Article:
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Date: Wed, 12 Jun 2013 00:06:07 +0100
From: Rafael Waldo Delgado Doblas <>
Subject: Re: Parallella: scrypt


Thank you Yaniv, I will do that.


2013/6/11 Yaniv Sapir <>

> Hi Rafa,
> Looking forward to helping with this. When you get to the
> Epiphany/Parallella programming part, don't hesitate to email if you have a
> question.
> Yaniv.
> On Tue, Jun 11, 2013 at 6:53 PM, Rafael Waldo Delgado Doblas <
>> wrote:
>> Hello,
>> I will do the first task that you told me, implement scrypt in host mode.
>> I would like to have a road map for the milestones. Also I would like to
>> confirm if the milestones are:
>> For the first half of the summer:
>>   First, implement scrypt in host mode.
>>   Second, experiment with scrypt time-memory tradeoff.
>>   Third, move it to epiphany.
>> For the second half of the summer(early August or maybe before?) :
>>   Fourth, implement epiphany based Litecoin mining.
>>   Fifth, implement descrypt on Parallella.
>> Furthermore, I need more information about descrypt.
>> Best regards,
>> Rafa
>> 2013/6/11 Solar Designer <>
>>> Rafael -
>>> I notice that you have edited the project description as we had
>>> discussed off-list:
>>> It now says "In this project I will add Epiphany support to scrypt code
>>> using a Parallella board."
>>> This is OK, although I hope you will have time to do more than just that
>>> during the summer.  Further tasks (stretch goals) may include: Litecoin
>>> mining code both using Epiphany and not, FPGA programming (both for
>>> scrypt/Litecoin just because we have the Zynq chip anyway, and for other
>>> JtR "formats" where an FPGA is of more benefit - such as descrypt),
>>> another/further attempt at using OpenCL to program for Epiphany.
>>> For now, though, let's in fact focus on scrypt.  We do not yet have any
>>> scrypt code in JtR, so your first task is to add such support using the
>>> host CPU.  To do this, please use this encoding syntax:
>>> and my revision of Colin Percival's original implementations
>>> (reference, somewhat optimized, and heavily optimized x86 SSE2
>>> intrinsics) as attached to this message (this includes implementation of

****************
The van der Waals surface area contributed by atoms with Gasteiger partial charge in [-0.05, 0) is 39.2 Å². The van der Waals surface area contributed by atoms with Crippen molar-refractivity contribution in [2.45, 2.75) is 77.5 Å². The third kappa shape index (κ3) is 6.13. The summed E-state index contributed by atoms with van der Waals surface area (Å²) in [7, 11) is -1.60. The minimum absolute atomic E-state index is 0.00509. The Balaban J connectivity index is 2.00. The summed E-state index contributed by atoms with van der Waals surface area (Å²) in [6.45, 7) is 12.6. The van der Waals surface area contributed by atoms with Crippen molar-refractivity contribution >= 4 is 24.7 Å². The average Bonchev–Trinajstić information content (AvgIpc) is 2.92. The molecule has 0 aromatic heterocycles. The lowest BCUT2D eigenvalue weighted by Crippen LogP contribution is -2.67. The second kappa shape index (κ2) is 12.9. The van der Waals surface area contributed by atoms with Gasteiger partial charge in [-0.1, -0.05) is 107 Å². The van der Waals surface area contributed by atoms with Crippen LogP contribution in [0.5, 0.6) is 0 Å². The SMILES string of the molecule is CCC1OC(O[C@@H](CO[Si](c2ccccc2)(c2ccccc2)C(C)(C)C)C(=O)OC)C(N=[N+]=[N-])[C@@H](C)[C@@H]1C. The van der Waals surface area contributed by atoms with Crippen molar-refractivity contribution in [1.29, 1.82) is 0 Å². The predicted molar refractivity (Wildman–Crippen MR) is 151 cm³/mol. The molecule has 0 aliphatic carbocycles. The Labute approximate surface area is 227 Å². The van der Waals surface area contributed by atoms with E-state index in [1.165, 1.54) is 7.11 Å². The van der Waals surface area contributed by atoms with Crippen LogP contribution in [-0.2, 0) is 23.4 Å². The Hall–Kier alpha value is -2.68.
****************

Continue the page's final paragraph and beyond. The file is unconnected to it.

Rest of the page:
>>> the above encoding syntax as well).
>>> My escrypt includes a defeat_tmto feature.  For your project, please
>>> keep it disabled - that is, set defeat_tmto = 0.  This feature is a
>>> work-in-progress and it's not part of scrypt proper.
>>> (BTW, there's still much room for attack-specific optimization -
>>> bringing more parallelism down to instruction level - but that's out of
>>> scope of your project, at least until after you've implemented scrypt on
>>> Epiphany.  I think there's sufficient parallelism in one Salsa20 core to
>>> fully use Epiphany, and we're limited by the 32 KB of local memory, so
>>> bringing more parallelism to instruction level is not helpful for
>>> Epiphany.  However, it is likely helpful for modern x86-64 CPUs.)
>>> You need to create a JtR format out of this.  Please take a look at
>>> c3_fmt.c and dummy.c in the JtR tree for some samples.  I mention
>>> c3_fmt.c because it simply uses crypt(3), whereas my escrypt tarball
>>> provides a similar function.  While normally we'd decode the ASCII
>>> strings back to binary on loading of hashes to crack, and work on the
>>> binaries then, for scrypt this does not matter much.  It's so slow that
>>> the time wasted on ASCII-encoding will be negligible.  c3_fmt.c also
>>> supports OpenMP with glibc's crypt_r(3), and my escrypt also provides an
>>> MT-safe function - so you may do things similarly (to include OpenMP
>>> support too).
>>> Please try to complete this within a week.  Then your next task will be
>>> to experiment with scrypt time-memory tradeoff (still on the host CPU):
>>> and then to bring the actual scrypt computation (making use of TMTO as
>>> needed) to Epiphany (in a revision of the JtR format - maybe a new
>>> format name, so that both host and Epiphany versions could be invoked
>>> from the same build of JtR).
>>> I expect that you will need help with the TMTO - please feel free to ask
>>> for it when you get to that point.
>>> Frankly, I only expect sort of reasonable performance with very low
>>> memory settings for scrypt - much like Litecoin's 128 KB (at which the
>>> increase in computation is only about 2x).  Thus, for practical use, the
>>> JtR/host format is far more important than the JtR/Epiphany format.  (We
>>> generally don't have to use TMTO on host, but we do on Epiphany.)  The
>>> primary reason why we even bother to implement scrypt on Epiphany is for
>>> Litecoin mining (where we know that scrypt's memory setting is only 128
>>> KB,
>>> which is sort of acceptable for Epiphany).  Thus, for the Epiphany part
>>> of the project to potentially make any practical sense at all, you do
>>> need to proceed to implementation of Litecoin mining.  For the Epiphany
>>> part of the project to potentially make any practical sense for JtR in
>>> particular (rather than merely for Litecoin mining, which is not exactly
>>> a JtR task), you do need to proceed to implementation of other formats
>>> (beyond scrypt) on Parallella (both chips) - I suggest descrypt (because
>>> it'd make good use of the FPGA and reasonable use of Epiphany, and also
>>> because it's not perfect on GPUs yet, unlike e.g. most things
>>> MD5-based).  So please try to allocate half the summer to those highly
>>> desirable stretch goals.
>>> Please let me know if you have any questions or/and comments.
>>> Thanks,
>>> Alexander
> --
> ===========================================================
> Yaniv Sapir
> Adapteva Inc.
> 1666 Massachusetts Ave, Suite 14
> Lexington, MA 02420
> Phone: (781)-328-0513 (x104)
> Email:
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